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Old 10-24-2009, 10:21 AM #1
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Question precisely measure focal length?

pretty basic question, it seems.
i have 11 lenses (9 to 22mm diameter), plano-convex (or slightly concave), convex-convex, convex-concave, concave-concave. pretty much any combination it seems. found in an old scope and an industrial securitycam. i want to try to build a beamexpander from two of them. surely i wont find a good combination, but who knows?

how do i find out the focal length?

- looking through it, when does a thin line drawn on paper appear sharp? thats quite unprecise!

- shining a laser through it? when is the dot the smallest? around the focal length, the dot is so small i cant see much difference any more. and if the initial beam isnt perfectly collimated it will add to the error further..

- shining a laser through, measuring the (greatly enlarged) dot after one meter. tried this with a greenie. the dot has no defined edge (tem0! doh!) to measure. the beam isnt all collimated, it is maybe 1mm at the aperture, 2mm after one meter.no way to measure the divergence precisely!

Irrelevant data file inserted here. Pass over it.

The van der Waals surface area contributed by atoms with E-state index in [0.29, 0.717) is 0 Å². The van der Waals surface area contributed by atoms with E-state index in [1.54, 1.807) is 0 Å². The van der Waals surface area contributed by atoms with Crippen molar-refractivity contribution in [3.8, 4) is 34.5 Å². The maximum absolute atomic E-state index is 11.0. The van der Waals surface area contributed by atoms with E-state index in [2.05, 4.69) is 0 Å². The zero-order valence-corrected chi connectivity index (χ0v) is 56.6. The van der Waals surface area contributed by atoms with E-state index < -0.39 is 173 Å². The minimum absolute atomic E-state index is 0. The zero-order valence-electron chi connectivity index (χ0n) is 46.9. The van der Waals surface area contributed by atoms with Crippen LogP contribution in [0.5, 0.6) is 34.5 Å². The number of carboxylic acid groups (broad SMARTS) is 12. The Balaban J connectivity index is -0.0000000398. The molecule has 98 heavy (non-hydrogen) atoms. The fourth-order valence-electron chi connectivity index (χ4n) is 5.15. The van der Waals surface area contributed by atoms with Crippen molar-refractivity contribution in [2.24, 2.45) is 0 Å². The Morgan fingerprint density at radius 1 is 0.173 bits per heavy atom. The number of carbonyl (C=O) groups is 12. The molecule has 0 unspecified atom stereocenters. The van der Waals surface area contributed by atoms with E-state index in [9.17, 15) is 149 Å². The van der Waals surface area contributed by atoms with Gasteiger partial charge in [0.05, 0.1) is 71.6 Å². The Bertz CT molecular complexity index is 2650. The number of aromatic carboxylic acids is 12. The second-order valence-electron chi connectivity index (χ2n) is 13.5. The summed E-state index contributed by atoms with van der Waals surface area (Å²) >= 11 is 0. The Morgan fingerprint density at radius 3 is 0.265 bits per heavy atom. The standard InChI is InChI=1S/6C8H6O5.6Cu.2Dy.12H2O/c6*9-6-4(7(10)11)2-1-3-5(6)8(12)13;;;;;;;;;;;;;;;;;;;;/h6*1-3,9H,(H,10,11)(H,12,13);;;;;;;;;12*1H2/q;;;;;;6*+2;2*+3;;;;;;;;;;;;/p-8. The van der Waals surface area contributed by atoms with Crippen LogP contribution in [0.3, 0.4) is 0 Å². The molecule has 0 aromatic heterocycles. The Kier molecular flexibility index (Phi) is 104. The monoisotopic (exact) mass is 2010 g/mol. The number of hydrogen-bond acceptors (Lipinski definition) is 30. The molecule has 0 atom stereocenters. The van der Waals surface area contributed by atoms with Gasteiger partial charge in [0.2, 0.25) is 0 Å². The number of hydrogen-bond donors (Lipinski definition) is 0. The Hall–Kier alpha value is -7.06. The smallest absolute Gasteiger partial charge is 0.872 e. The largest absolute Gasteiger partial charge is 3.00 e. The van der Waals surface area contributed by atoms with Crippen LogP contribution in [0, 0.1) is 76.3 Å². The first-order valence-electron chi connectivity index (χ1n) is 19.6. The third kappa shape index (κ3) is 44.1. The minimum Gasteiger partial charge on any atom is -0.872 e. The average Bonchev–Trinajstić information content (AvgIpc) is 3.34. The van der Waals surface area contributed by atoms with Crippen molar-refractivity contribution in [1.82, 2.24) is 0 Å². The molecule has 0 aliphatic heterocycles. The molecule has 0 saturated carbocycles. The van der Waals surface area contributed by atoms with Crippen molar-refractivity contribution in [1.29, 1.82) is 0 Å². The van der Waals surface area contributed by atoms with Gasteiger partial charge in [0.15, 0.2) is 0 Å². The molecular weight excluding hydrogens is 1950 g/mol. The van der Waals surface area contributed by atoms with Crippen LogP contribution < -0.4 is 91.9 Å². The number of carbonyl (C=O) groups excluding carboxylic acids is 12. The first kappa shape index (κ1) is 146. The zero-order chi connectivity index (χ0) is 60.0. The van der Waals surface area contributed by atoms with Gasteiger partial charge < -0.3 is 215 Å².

made a table, tried to calculate the focal length:

(focalpoint to wall) (focallength)
-------------------------- = -------------------
(projected dot) (initial beamdiameter)


would then be:

(beam diameter) * (focalpoint to wall)
focallength = ----------------------------------------------------------
(projected dot) + (laserbeam)


for example, "lens 3" projects a 35mm dot after one meter (total!) distance. laserbeam is 1mm at aperture, 2mm at the 1m target. with that formula it would be a focallength of 54,1mm:

2 * 1000 / 35 + 2 = 54,1

thats totally off.
half of it, 27mm, fits better. but shining a laser directly through it, it seems to be a focal length of around 20mm?


ah well, its all guessing here, and not knowing. any hints? how to measure, or at least how to calculate? ..and what about those negative lenses.. *sigh*

how common would be a focal length of, say, 23mm, or even 23,7mm? would i assume its 24mm, in that case?

thank you a lot!

manuel

edit:
..how i got to that formula? uhm.. i drew a diagram, measured all distances, thought about how to formulate it, and searched for causalities. on the paper it all worked out with that formula. more precise than i could verify with a ruler.
will draw and post the setup if its not clear?


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Last edited by Krutz; 10-24-2009 at 10:26 AM.
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Old 10-24-2009, 01:50 PM #2
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Default Re: precisely measure focal length?

The only precise way is use one lensmeter, like these ones (but actually are available 4-beams types that do all in automatic, and directly shows you all the data on a display)
Lensmeter - Wikipedia, the free encyclopedia